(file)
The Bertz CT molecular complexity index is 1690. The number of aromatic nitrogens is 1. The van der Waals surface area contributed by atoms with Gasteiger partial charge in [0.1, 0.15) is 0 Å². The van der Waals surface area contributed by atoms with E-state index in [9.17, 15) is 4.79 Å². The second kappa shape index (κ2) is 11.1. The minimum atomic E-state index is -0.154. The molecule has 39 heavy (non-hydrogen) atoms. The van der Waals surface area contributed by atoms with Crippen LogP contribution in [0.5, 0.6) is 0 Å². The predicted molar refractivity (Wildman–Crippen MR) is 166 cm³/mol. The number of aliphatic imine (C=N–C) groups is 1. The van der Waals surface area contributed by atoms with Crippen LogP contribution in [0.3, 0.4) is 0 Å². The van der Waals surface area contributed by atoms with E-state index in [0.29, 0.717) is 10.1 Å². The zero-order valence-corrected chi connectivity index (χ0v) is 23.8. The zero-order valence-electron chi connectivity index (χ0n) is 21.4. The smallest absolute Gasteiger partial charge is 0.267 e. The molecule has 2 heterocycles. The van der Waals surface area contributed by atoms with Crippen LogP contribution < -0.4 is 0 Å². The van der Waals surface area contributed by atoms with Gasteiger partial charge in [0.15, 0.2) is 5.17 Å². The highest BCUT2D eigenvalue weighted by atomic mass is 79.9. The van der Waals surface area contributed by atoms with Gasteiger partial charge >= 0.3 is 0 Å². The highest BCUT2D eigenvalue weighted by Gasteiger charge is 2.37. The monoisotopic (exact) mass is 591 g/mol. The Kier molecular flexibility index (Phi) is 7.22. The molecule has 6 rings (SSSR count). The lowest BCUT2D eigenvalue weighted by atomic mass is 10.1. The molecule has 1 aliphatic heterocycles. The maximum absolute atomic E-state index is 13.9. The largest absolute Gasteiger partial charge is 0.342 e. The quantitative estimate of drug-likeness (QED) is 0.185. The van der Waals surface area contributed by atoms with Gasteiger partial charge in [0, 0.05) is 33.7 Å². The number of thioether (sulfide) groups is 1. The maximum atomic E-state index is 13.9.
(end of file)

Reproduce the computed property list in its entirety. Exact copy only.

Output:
The Bertz CT molecular complexity index is 1690. The number of aromatic nitrogens is 1. The van der Waals surface area contributed by atoms with Gasteiger partial charge in [0.1, 0.15) is 0 Å². The van der Waals surface area contributed by atoms with E-state index in [9.17, 15) is 4.79 Å². The second kappa shape index (κ2) is 11.1. The minimum atomic E-state index is -0.154. The molecule has 39 heavy (non-hydrogen) atoms. The van der Waals surface area contributed by atoms with Crippen LogP contribution in [0.5, 0.6) is 0 Å². The predicted molar refractivity (Wildman–Crippen MR) is 166 cm³/mol. The number of aliphatic imine (C=N–C) groups is 1. The van der Waals surface area contributed by atoms with Crippen LogP contribution in [0.3, 0.4) is 0 Å². The van der Waals surface area contributed by atoms with E-state index in [0.29, 0.717) is 10.1 Å². The zero-order valence-corrected chi connectivity index (χ0v) is 23.8. The zero-order valence-electron chi connectivity index (χ0n) is 21.4. The smallest absolute Gasteiger partial charge is 0.267 e. The molecule has 2 heterocycles. The van der Waals surface area contributed by atoms with Crippen LogP contribution < -0.4 is 0 Å². The van der Waals surface area contributed by atoms with Gasteiger partial charge in [0.15, 0.2) is 5.17 Å². The highest BCUT2D eigenvalue weighted by atomic mass is 79.9. The van der Waals surface area contributed by atoms with Gasteiger partial charge >= 0.3 is 0 Å². The highest BCUT2D eigenvalue weighted by Gasteiger charge is 2.37. The monoisotopic (exact) mass is 591 g/mol. The Kier molecular flexibility index (Phi) is 7.22. The molecule has 6 rings (SSSR count). The lowest BCUT2D eigenvalue weighted by atomic mass is 10.1. The molecule has 1 aliphatic heterocycles. The maximum absolute atomic E-state index is 13.9. The largest absolute Gasteiger partial charge is 0.342 e. The quantitative estimate of drug-likeness (QED) is 0.185. The van der Waals surface area contributed by atoms with Gasteiger partial charge in [0, 0.05) is 33.7 Å². The number of thioether (sulfide) groups is 1. The maximum atomic E-state index is 13.9.